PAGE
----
Between the years 1920 and 1922 Fallada wrote his first novels, starting with autobiographical Der junge Goedeschal (1920). In order not to embrass his father, Fallada published it under his pseudonym, which he used for all of his subsequent books. After his second novel, Anton und Gerda (1923), Fallada fell in silence for years. Neither novel was successfull, he became addicted to morphine, and was unable to write. Continuing his self-destructive way of life, Fallada was condemned into prison twice for embezzlement when trying to finance his drug habit. Fallada also spent times in clinics.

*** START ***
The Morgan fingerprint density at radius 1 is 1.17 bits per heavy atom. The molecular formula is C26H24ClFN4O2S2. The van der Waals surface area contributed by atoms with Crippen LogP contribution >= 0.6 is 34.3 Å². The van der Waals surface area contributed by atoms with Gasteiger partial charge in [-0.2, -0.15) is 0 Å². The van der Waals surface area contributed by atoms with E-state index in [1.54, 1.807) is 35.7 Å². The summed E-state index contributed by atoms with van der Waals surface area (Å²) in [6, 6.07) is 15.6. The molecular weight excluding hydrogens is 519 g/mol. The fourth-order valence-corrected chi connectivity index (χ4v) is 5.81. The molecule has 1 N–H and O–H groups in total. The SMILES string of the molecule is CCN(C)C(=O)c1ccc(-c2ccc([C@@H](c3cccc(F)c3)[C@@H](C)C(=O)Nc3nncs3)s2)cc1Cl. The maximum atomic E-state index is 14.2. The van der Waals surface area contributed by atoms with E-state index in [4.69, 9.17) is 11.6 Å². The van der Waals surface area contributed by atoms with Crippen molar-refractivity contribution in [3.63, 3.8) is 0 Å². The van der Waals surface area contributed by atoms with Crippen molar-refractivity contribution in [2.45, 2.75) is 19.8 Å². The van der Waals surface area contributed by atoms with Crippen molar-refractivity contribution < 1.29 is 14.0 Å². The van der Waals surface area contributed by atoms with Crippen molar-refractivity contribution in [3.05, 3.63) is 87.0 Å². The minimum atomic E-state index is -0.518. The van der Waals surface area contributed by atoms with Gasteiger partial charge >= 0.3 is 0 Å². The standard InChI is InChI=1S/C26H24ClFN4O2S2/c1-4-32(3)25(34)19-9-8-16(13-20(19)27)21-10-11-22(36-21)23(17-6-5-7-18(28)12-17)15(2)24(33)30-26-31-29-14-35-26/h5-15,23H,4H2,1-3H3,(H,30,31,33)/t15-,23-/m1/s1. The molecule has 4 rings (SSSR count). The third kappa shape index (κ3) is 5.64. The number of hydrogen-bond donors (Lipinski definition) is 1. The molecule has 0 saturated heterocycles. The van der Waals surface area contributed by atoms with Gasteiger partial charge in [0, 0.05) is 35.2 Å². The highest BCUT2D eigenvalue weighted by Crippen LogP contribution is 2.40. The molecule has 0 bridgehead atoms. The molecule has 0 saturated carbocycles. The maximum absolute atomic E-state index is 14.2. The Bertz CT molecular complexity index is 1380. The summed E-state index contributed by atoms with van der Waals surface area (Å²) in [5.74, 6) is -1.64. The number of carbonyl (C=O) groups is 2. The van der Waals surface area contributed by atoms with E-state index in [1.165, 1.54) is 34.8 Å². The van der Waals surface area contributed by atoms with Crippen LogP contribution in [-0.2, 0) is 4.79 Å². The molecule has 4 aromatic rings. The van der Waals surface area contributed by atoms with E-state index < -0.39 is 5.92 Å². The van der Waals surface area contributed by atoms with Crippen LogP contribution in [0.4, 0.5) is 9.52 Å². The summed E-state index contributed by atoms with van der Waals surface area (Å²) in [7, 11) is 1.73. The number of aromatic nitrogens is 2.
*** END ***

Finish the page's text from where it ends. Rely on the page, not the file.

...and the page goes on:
In the late 1920s Fallada's life took a new turn. He joined a temperance society and married in 1929 Anna Margarete Issel, a working class woman, who become a balancing force in his life. The couple moved to Holstein where Fallada was employed by Neumünster Advertiser, rising to the rank of an editor, and had a close observation place in the conflict between the socialist administration and the protesting farmers. After moving back to Berlin, where he worked for the Rowohlt Verlag, Fallada published Bauern, Bonzen und Bomben (1931), his first important novel. Kleiner Mann was nun?, published by Rowolt, gained international success, and restored the firm's finances. (It was also the very first book in Rowohlt's paperback series starting in 1950, selling between 1950 and 1976 half a million copies.) As a tribute to his wife, Fallada modelled the figure of Lämmchen after her. Noteworthy, none of the main characters express stong political statements, they are reserved to minor characters. Pinneberg's colleague, a Nazi, is presented in an unsympathetic light. The novel was praised by Thomas Mann, Hermann Hesse, Carl Zuckmayer and Graham Greene, and filmed eventually twice. Also Fallada's children's book became immense popular. Geschichten aus der Murkelei (1938), remained a classic for several generations of German children. Süßmilch Spricht: Ein Abenteuer Von Murr Und Maxe (1939) was a children's story commissioned by the Hitler Youth.